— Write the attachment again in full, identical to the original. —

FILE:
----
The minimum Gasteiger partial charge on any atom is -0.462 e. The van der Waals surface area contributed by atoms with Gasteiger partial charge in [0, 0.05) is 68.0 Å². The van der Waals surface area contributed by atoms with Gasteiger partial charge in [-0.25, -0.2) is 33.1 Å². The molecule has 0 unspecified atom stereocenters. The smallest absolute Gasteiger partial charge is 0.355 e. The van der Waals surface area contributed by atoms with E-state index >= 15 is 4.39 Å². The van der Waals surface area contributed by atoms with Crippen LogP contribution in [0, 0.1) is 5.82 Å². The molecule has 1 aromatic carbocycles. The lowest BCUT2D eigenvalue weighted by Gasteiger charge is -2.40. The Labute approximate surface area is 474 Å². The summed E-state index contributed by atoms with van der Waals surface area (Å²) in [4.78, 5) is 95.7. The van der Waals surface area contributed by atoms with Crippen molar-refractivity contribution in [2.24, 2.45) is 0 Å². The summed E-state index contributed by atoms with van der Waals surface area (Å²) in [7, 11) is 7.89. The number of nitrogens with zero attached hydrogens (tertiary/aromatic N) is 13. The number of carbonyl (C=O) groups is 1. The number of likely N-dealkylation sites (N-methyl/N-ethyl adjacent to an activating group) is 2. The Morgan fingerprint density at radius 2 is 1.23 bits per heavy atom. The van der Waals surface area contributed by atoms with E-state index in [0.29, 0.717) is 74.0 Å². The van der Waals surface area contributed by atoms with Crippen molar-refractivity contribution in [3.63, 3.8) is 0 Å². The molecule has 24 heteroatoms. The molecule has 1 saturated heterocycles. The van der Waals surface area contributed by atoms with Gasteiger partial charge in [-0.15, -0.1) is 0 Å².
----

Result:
The minimum Gasteiger partial charge on any atom is -0.462 e. The van der Waals surface area contributed by atoms with Gasteiger partial charge in [0, 0.05) is 68.0 Å². The van der Waals surface area contributed by atoms with Gasteiger partial charge in [-0.25, -0.2) is 33.1 Å². The molecule has 0 unspecified atom stereocenters. The smallest absolute Gasteiger partial charge is 0.355 e. The van der Waals surface area contributed by atoms with E-state index >= 15 is 4.39 Å². The van der Waals surface area contributed by atoms with Crippen LogP contribution in [0, 0.1) is 5.82 Å². The molecule has 1 aromatic carbocycles. The lowest BCUT2D eigenvalue weighted by Gasteiger charge is -2.40. The Labute approximate surface area is 474 Å². The summed E-state index contributed by atoms with van der Waals surface area (Å²) in [4.78, 5) is 95.7. The van der Waals surface area contributed by atoms with Crippen molar-refractivity contribution in [2.24, 2.45) is 0 Å². The summed E-state index contributed by atoms with van der Waals surface area (Å²) in [7, 11) is 7.89. The number of nitrogens with zero attached hydrogens (tertiary/aromatic N) is 13. The number of carbonyl (C=O) groups is 1. The number of likely N-dealkylation sites (N-methyl/N-ethyl adjacent to an activating group) is 2. The Morgan fingerprint density at radius 2 is 1.23 bits per heavy atom. The van der Waals surface area contributed by atoms with E-state index in [0.29, 0.717) is 74.0 Å². The van der Waals surface area contributed by atoms with Crippen molar-refractivity contribution in [3.63, 3.8) is 0 Å². The molecule has 24 heteroatoms. The molecule has 1 saturated heterocycles. The van der Waals surface area contributed by atoms with Gasteiger partial charge in [-0.15, -0.1) is 0 Å².